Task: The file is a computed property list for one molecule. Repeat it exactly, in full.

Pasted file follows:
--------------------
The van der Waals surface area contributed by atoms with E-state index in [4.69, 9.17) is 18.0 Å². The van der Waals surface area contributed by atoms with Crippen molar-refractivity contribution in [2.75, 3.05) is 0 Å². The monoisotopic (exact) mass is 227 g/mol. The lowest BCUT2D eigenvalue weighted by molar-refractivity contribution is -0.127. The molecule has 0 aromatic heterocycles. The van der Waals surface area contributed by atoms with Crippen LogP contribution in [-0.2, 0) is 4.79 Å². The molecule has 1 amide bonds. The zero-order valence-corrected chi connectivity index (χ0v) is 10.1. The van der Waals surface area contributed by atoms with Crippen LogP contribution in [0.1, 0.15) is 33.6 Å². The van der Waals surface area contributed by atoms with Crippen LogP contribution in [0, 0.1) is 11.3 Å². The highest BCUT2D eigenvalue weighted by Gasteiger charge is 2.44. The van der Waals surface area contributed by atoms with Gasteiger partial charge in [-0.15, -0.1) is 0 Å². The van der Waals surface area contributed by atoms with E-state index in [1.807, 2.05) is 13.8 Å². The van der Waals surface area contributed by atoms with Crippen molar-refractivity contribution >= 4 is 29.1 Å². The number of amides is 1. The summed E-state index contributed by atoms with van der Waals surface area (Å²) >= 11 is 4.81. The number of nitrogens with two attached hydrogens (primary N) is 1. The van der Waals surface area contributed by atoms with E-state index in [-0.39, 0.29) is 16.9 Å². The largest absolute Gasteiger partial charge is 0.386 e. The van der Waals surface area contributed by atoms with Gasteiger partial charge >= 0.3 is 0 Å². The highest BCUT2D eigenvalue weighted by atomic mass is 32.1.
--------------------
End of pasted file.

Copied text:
The van der Waals surface area contributed by atoms with E-state index in [4.69, 9.17) is 18.0 Å². The van der Waals surface area contributed by atoms with Crippen molar-refractivity contribution in [2.75, 3.05) is 0 Å². The monoisotopic (exact) mass is 227 g/mol. The lowest BCUT2D eigenvalue weighted by molar-refractivity contribution is -0.127. The molecule has 0 aromatic heterocycles. The van der Waals surface area contributed by atoms with Crippen LogP contribution in [-0.2, 0) is 4.79 Å². The molecule has 1 amide bonds. The zero-order valence-corrected chi connectivity index (χ0v) is 10.1. The van der Waals surface area contributed by atoms with Crippen LogP contribution in [0.1, 0.15) is 33.6 Å². The van der Waals surface area contributed by atoms with Crippen LogP contribution in [0, 0.1) is 11.3 Å². The highest BCUT2D eigenvalue weighted by Gasteiger charge is 2.44. The van der Waals surface area contributed by atoms with Gasteiger partial charge in [-0.15, -0.1) is 0 Å². The van der Waals surface area contributed by atoms with E-state index in [1.807, 2.05) is 13.8 Å². The van der Waals surface area contributed by atoms with Crippen molar-refractivity contribution >= 4 is 29.1 Å². The number of amides is 1. The summed E-state index contributed by atoms with van der Waals surface area (Å²) >= 11 is 4.81. The number of nitrogens with two attached hydrogens (primary N) is 1. The van der Waals surface area contributed by atoms with E-state index in [-0.39, 0.29) is 16.9 Å². The largest absolute Gasteiger partial charge is 0.386 e. The van der Waals surface area contributed by atoms with Gasteiger partial charge >= 0.3 is 0 Å². The highest BCUT2D eigenvalue weighted by atomic mass is 32.1.